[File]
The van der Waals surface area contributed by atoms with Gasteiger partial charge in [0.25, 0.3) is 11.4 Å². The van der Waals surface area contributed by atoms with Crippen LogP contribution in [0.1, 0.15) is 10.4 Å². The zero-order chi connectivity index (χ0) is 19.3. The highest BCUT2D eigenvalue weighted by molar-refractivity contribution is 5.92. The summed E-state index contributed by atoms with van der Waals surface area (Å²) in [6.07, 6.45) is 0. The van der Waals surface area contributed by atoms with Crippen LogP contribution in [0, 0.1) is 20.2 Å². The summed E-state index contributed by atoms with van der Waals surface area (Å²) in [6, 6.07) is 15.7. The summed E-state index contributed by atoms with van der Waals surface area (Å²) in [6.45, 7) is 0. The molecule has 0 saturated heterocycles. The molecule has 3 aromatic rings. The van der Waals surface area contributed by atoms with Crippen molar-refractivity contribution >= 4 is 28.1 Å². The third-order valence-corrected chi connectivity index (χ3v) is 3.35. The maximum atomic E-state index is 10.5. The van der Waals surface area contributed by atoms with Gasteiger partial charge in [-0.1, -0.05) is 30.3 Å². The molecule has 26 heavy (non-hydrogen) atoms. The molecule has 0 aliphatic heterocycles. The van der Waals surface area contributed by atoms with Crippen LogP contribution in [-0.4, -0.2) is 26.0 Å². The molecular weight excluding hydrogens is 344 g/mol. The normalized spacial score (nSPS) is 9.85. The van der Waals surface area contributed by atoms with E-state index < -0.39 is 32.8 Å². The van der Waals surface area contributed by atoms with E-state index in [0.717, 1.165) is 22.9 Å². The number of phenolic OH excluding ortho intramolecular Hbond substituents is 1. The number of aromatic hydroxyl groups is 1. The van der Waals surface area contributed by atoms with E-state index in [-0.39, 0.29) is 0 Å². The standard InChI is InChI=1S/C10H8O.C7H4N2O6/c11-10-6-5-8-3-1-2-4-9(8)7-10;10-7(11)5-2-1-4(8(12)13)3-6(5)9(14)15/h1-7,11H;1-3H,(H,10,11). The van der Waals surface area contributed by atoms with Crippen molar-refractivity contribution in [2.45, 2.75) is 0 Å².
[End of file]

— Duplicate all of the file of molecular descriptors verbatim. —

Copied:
The van der Waals surface area contributed by atoms with Gasteiger partial charge in [0.25, 0.3) is 11.4 Å². The van der Waals surface area contributed by atoms with Crippen LogP contribution in [0.1, 0.15) is 10.4 Å². The zero-order chi connectivity index (χ0) is 19.3. The highest BCUT2D eigenvalue weighted by molar-refractivity contribution is 5.92. The summed E-state index contributed by atoms with van der Waals surface area (Å²) in [6.07, 6.45) is 0. The van der Waals surface area contributed by atoms with Crippen LogP contribution in [0, 0.1) is 20.2 Å². The summed E-state index contributed by atoms with van der Waals surface area (Å²) in [6, 6.07) is 15.7. The summed E-state index contributed by atoms with van der Waals surface area (Å²) in [6.45, 7) is 0. The molecule has 0 saturated heterocycles. The molecule has 3 aromatic rings. The van der Waals surface area contributed by atoms with Crippen molar-refractivity contribution >= 4 is 28.1 Å². The third-order valence-corrected chi connectivity index (χ3v) is 3.35. The maximum atomic E-state index is 10.5. The van der Waals surface area contributed by atoms with Gasteiger partial charge in [-0.1, -0.05) is 30.3 Å². The molecule has 26 heavy (non-hydrogen) atoms. The molecule has 0 aliphatic heterocycles. The van der Waals surface area contributed by atoms with Crippen LogP contribution in [-0.4, -0.2) is 26.0 Å². The molecular weight excluding hydrogens is 344 g/mol. The normalized spacial score (nSPS) is 9.85. The van der Waals surface area contributed by atoms with E-state index < -0.39 is 32.8 Å². The van der Waals surface area contributed by atoms with E-state index in [0.717, 1.165) is 22.9 Å². The number of phenolic OH excluding ortho intramolecular Hbond substituents is 1. The number of aromatic hydroxyl groups is 1. The van der Waals surface area contributed by atoms with E-state index in [-0.39, 0.29) is 0 Å². The standard InChI is InChI=1S/C10H8O.C7H4N2O6/c11-10-6-5-8-3-1-2-4-9(8)7-10;10-7(11)5-2-1-4(8(12)13)3-6(5)9(14)15/h1-7,11H;1-3H,(H,10,11). The van der Waals surface area contributed by atoms with Crippen molar-refractivity contribution in [2.45, 2.75) is 0 Å².